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Nearly 20 years on, Israeli barrier in the occupied West Bank shapes Palestinian lives

Nearly two decades after Israel built the barrier in Qaffin during a Palestinian uprising, it has become a seemingly permanent fixture even as Israel encourages its citizens to settle on both sides.

A section of Israel’s separation barrier divides the Israeli settlement of Modi’in Illit (right) and the West Bank village of Nilin, west of Ramallah.
A section of Israel’s separation barrier divides the Israeli settlement of Modi’in Illit (right) and the West Bank village of Nilin, west of Ramallah.
Nasser Nasser / AP

QAFFIN, West Bank — Three days a week, Palestinian farmers in the occupied West Bank village of Qaffin line up at a yellow gate and show military permits to soldiers so that they can tend their crops on the other side of Israel’s separation barrier.

The farmers say that, because of increasingly tough Israeli restrictions, they no longer can live off their land, which is suffering without proper cultivation. The olive groves just beyond the gate are scorched from a recent fire — firefighters also need permission to enter.

Nearly two decades after Israel sparked controversy worldwide by building the barrier during a Palestinian uprising, it has become a seemingly permanent fixture — even as Israel encourages its citizens to settle on both sides.

Tens of thousands of Palestinians navigate its checkpoints every morning as they line up in terminals to enter Israel for jobs in construction and agriculture. Farmers in Qaffin and dozens of other villages need permits to access their own property.

Israel says the barrier helped stop a wave of suicide bombings and other attacks by Palestinians who slipped into the country during the 2000-2005 uprising and is still needed to prevent deadly violence.

Eighty-five percent of the still-unfinished barrier is inside the occupied West Bank, carving off nearly 10% of its territory.

The Palestinians view it as an illegal land grab, and the International Court of Justice in 2004 said the barrier was “contrary to international law.”

In Jerusalem and the West Bank city of Bethlehem, the barrier is a towering concrete wall several yards high crowned with barbed wire and cameras. In rural areas, it largely consists of barbed-wire fencing and closed military roads.

Along Israel’s main north-south highway, it’s concealed by earthworks and landscaping, so drivers get no more than a passing glance at the reality of military rule.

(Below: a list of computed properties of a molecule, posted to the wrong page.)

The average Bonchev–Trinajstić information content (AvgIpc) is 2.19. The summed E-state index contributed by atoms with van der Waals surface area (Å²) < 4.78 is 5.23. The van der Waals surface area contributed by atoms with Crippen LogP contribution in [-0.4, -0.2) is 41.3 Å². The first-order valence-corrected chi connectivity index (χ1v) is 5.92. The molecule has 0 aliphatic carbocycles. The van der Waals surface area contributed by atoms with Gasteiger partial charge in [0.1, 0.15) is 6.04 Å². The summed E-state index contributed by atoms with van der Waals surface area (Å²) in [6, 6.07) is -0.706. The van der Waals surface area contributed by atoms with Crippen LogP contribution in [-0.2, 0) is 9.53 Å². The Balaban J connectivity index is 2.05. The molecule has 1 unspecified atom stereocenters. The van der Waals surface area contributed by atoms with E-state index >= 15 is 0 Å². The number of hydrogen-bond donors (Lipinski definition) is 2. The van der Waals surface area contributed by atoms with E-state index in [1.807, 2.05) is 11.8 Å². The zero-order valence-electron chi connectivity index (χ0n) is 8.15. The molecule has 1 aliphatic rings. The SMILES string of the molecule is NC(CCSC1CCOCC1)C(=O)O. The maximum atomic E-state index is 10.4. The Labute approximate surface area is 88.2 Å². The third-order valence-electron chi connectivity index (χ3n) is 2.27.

Palestinians in Qaffin say the wall has lopped off 1,100 acres of their farmland, all of it inside the West Bank.

Ibrahim Ammar says he used to grow crops including watermelon and corn but now is limited to olives and almonds because they require less attention. Even during the annual olive harvest, which began last month, he can enter his land only three days a week and must apply for permits to bring family members along to help.

“My father, my grandfather, they were totally dependent on the land,” he said. “Now, I can’t provide for myself and my children.”

He drives a taxi to supplement his income. Other villagers work menial jobs inside Israel and its West Bank settlements. One resident, frustrated by the restrictions, grows vegetables on the roof of his home.

“Three days is not enough to serve the land,” said Taysir Harashe, who was mayor of the village when the barrier was built. “The land is getting worse and worse.”

The United Nations estimates that 150 Palestinian communities are in a similar situation and that 11,000 Palestinians live in the so-called Seam Zone inside the West Bank but west of the barrier, requiring Israeli permits just to stay in their homes.

HaMoked, an Israeli rights group that helps Palestinians secure permits, says the farmers’ situation is worsening. It says data obtained from the military shows 73% of applications for permits were denied last year, up from 29% in 2014, with fewer than 3% denied for security reasons.

In 2014, Israel stopped granting permits to relatives unless they are listed as agricultural workers on larger plots. In 2017, the military began dividing larger holdings among the members of extended families and ruled that anything smaller than 3,500 square feet was agriculturally unsustainable. Owners of so-called “tiny plots” are denied permits.

“There’s no security justification,” said Jessica Montell, the director of HaMoked, which is challenging the regulation before Israel’s Supreme Court. “They’ve decided you own a plot of land that they think is too small to warrant cultivation.”

Asked about the restrictions, the military said its forces aim to “ensure a smooth fabric of life for all sides.”

Israel has always said the barrier wasn’t intended to delineate a permanent border, and some supporters said at the time that, by reducing violence, it would aid the peace process.

“The fence was built according to the needs of security only,” said Netzah Mashiah, a retired Israeli colonel who oversaw construction of the barrier until 2008. “We understood while building it that it might be a border in the far future... but this was not the goal of this fence.”

Israelis and Palestinians live on both sides, and Israel is building settlements and settlement infrastructure east of the barrier.

There have been no substantive peace talks in more than a decade, and Prime Minister Naftali Bennett opposes the creation of a Palestinian state in the West Bank and other territories Israel seized in the 1967 war.